They took different routes and preach different basketball styles, but UCLA Coach Steve Alford and USC Coach Andy Enfield, hired two days apart last April, will be linked when they make their debuts in new roles Friday.
Alford, accustomed to scrutiny since he was a 16-year-old high school phenom in New Castle, Ind., ascended a series of coaching steps before he got the job at UCLA, once considered the pinnacle of the profession. Too many years of boring basketball and bad recruiting have tarnished the luster and alienated fans. Prices for some tickets for UCLA's season opener Friday against Drexel at Pauley Pavilion — a ridiculously late 9 p.m. start — were cut by up to 40%.
On the court, Alford favors having patience to find the best shot. Off the court, he will need patience through the inevitable if unfair comparisons with John Wooden's Bruins legacy.
"I don't look at Coach Wooden as being a burden. I see that as being a blessing," Alford said.
Enfield, a former Division III player and NBA shooting coach who briefly left coaching for the business world, became the flavor of the month when his Florida Gulf Coast "Dunk City" team reached an NCAA regional semifinal last spring. Making the jump from a mid-major program is tricky. Enfield must do it while trying to make basketball relevant at a school known for football success.
"You have to win and you have to have some sustainability with your program," said Enfield, whose team will open against Utah State at Logan, Utah.
"It would be nice to have a product on the floor that fans want to come see and pay money and buy tickets for. So we understand we need to play hard and be exciting to watch. And the wins will come. I think we'll win a lot of games this year and as we keep building this program, we'll get talented players in here and develop them."
Enfield scored a recruiting win over UCLA by getting a commitment from Etiwanda High point guard Jordan McLaughlin, but USC is projected to finish near the bottom of the Pac-12 Conference standings and UCLA — which won't have appendicitis-stricken forward Travis Wear for its opener — is projected as a top-five conference finisher.
In terms of verbal blunders, the two coaches are even.
Alford was defensive during his introductory news conference about his support of one of his former Iowa players, Pierre Pierce, who was accused of crimes related to a sexual assault and pleaded guilty to several charges. Alford issued an apology the following week, but the sour memory lingers.
Enfield's gaffe seemed like gamesmanship. In a remark he said he didn't intend to become public, he scolded a player in practice by saying, "If you want to play slow, go to UCLA." If that's his worst fault, the Trojans are in good shape.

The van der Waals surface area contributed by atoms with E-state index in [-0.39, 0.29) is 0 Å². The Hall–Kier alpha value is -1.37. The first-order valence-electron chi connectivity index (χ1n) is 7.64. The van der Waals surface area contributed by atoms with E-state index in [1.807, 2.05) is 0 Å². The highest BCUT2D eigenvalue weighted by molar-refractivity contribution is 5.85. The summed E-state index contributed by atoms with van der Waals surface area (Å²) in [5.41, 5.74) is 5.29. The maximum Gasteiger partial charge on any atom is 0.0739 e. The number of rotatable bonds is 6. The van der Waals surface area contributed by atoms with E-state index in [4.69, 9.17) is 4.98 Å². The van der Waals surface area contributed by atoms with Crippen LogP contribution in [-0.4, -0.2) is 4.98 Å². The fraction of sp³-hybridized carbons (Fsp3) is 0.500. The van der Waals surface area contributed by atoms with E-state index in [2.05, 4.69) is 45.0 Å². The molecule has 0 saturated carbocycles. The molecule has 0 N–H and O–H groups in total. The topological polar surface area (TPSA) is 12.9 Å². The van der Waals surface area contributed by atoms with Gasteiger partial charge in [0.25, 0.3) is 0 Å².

Alford comes off as more polished after having been in the spotlight as Mr. Basketball in Indiana, an NCAA champion at Indiana and in two-plus decades of coaching. Yet, he said the other day he was jittery about his Bruins debut.
"It's just opening day. Twenty-three years in, it doesn't make a difference. I always want to feel that," he said. "As a player I felt the same way. If you don't get nervous, if you don't feel that, then you're not both feet in as a competitor."
Sophomore guard Kyle Anderson said the Bruins have made a smooth transition to Alford. "I think everybody hit it off just right," Anderson said. "We all had a common goal and that's to someday be a good team and get better along the road."
A modest goal, but it's a start. "I think this is a special team," Alford said. "I've told this team from the start that if we improved daily, if we seek excellence daily, this is going to be a very hard team to play against and a very hard team to beat."
Enfield, with his gap-toothed smile and stubble, seems more relaxed, the guy who lucked out when he offered a friend of a friend a ride to an NCAA tournament game and she turned out to be supermodel Amanda Marcum. Now married, they're parents of three kids, ages 7, 6 and 2.
He favors short, intense practices and high-tempo games, and players had no trouble learning his system. Being able to execute it was another story.
"I think it took more time getting in shape than anything," senior guard J.T. Terrell said. "It's fast-paced at both ends of the floor."
Asked whether players had to adjust mentally to his philosophy, Enfield smiled.
"This is just basketball. I think some people read into it a little too much at times," he said. "I've never met a player that did not want to get better. I've met a lot of players that didn't do what it takes to get better, but that's part of coaching. You try to help motivate these guys and put them in position to succeed."
In that aim, Enfield and Alford are again linked. They took different roads to get here, but it's where they lead their respective teams from here that will define their careers.